St. Andrews Caméré Curtain Bridge Dam National Historic Site of Canada
© Parks Canada Agency / Agence Parcs Canada, 2004.
625 River Road, Lockport, Manitoba
Historic Sites and Monuments Act (R.S.C., 1985, c. H-4)
1907 to 1910
1912 to 1913
1947 to 1949
1967 to 1967
Event, Person, Organization:
Department of Public Works of Canada
St. Andrews Caméré Curtain Bridge Dam
Research Report Number:
Existing plaque: St. Andrews Rapids, Red River 625 River Road, Lockport, Manitoba
This is the only Caméré curtain bridge-dam built in North America, and by far the largest ever constructed. H.E. Vautelet, the Canadian engineer responsible for its design, adapted a French technological achievement to deal with the destructive and unpredictable floodwaters of the Red River. It has wooden curtains that dam the river for navigation and roll up to pass the spring freshets. The Canadian government constructed the dam, lock and machine shop/electrical powerhouse in 1907-1910 as part of a proposed river steamboat navigation extending from Winnipeg to Edmonton.
Description of Historic Place
St. Andrews Caméré Curtain Bridge Dam is a 270 metre-long bridge-dam spanning the Red River at Lockport, Manitoba. The bridge supports a movable dam consisting of a series of Caméré curtains which maintain the river at a navigable depth during the summer months and are rolled up and removed each fall to enable the spring flood waters to pass unimpeded under the bridge. A canal lock, constructed in the west bank adjacent to the bridge-dam, carries river traffic past the dam. Today the bridge-dam remains in service on provincial Highway #44.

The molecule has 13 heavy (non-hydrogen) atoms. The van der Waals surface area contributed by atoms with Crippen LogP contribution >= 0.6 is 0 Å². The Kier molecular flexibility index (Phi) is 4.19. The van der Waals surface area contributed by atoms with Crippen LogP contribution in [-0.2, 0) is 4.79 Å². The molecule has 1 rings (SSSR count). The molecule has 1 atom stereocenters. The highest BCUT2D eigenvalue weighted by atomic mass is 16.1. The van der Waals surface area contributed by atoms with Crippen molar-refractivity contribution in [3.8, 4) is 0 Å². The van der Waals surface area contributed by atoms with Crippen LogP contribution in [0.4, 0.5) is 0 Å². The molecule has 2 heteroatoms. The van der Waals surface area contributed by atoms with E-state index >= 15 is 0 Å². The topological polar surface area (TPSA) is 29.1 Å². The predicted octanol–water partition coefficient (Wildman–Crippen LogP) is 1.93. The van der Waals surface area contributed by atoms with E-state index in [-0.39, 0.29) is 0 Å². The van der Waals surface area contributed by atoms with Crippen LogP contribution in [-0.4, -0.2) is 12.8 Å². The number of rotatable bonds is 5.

St. Andrews Caméré Curtain Bridge Dam was designated a national historic site of Canada because this engineering work is perhaps the only surviving moveable dam of its type in the world.
The heritage value of this site is carried in the design and materials of the structure itself. Erected by the Federal Department of Public works between 1907 and 1910, it is the largest of its type ever constructed. In 1912-1913, approach spans were added and a roadway built across the bridge-dam. The approaches were modified and loading capacity increased in 1947-1949. New frame and curtain cranes replaced the originals in 1967. By that time railway and road transport had largely replaced water transport, severely reducing the commercial use of the river and canal system.
Source: Historic Sites and Monuments Board of Canada, Minutes, November 1990.
Key elements of this structure include: the location over former rapids in the Red River; the current 240.1-metres length between abutments; the dam design as a movable weir; its division into six 36.3-metres, 0.2 metre-wide bays by five concrete piers interconnected at their base; the original 270-metres long bridge superstructure consisting of 7 truss spans and a deck truss with upper chords carrying a road and lower chords supporting a suspended floor and a working floor for the curtain dam; the electrically powered frame cranes running on a trolley track along the working floor to raise and lower the hinged curtain frames and smaller curtain cranes mounted on a truck on tracks; the steel shoes set into the submerged dam serving as a sill for the movable component; 90 wooden curtains hooked onto the curtain frames; the concrete lock and dam substructure; the solid timber mitre gates; the steel Pratt bridge trusses; the concrete and steel Strauss bascule bridge; the existence of a vehicular road-deck.